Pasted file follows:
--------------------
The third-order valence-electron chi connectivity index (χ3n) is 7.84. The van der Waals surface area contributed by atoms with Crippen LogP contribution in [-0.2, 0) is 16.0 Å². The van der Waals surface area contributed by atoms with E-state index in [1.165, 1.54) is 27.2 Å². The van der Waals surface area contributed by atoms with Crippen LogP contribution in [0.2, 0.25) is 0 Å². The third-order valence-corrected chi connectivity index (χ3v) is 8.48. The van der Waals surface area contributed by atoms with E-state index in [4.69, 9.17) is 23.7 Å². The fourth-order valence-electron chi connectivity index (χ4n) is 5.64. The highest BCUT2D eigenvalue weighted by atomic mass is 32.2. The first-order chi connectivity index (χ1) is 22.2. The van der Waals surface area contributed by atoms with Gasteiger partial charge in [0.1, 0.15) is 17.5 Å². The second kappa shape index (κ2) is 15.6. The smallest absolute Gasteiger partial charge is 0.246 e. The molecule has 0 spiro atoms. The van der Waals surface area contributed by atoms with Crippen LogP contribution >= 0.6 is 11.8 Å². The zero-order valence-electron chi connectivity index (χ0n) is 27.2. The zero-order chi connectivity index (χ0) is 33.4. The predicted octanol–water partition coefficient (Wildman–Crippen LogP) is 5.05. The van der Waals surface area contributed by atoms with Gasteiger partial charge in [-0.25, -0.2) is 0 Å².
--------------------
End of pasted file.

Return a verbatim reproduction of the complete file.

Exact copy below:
The third-order valence-electron chi connectivity index (χ3n) is 7.84. The van der Waals surface area contributed by atoms with Crippen LogP contribution in [-0.2, 0) is 16.0 Å². The van der Waals surface area contributed by atoms with E-state index in [1.165, 1.54) is 27.2 Å². The van der Waals surface area contributed by atoms with Crippen LogP contribution in [0.2, 0.25) is 0 Å². The third-order valence-corrected chi connectivity index (χ3v) is 8.48. The van der Waals surface area contributed by atoms with E-state index in [4.69, 9.17) is 23.7 Å². The fourth-order valence-electron chi connectivity index (χ4n) is 5.64. The highest BCUT2D eigenvalue weighted by atomic mass is 32.2. The first-order chi connectivity index (χ1) is 22.2. The van der Waals surface area contributed by atoms with Gasteiger partial charge in [0.1, 0.15) is 17.5 Å². The second kappa shape index (κ2) is 15.6. The smallest absolute Gasteiger partial charge is 0.246 e. The molecule has 0 spiro atoms. The van der Waals surface area contributed by atoms with Crippen LogP contribution >= 0.6 is 11.8 Å². The zero-order valence-electron chi connectivity index (χ0n) is 27.2. The zero-order chi connectivity index (χ0) is 33.4. The predicted octanol–water partition coefficient (Wildman–Crippen LogP) is 5.05. The van der Waals surface area contributed by atoms with Gasteiger partial charge in [-0.25, -0.2) is 0 Å².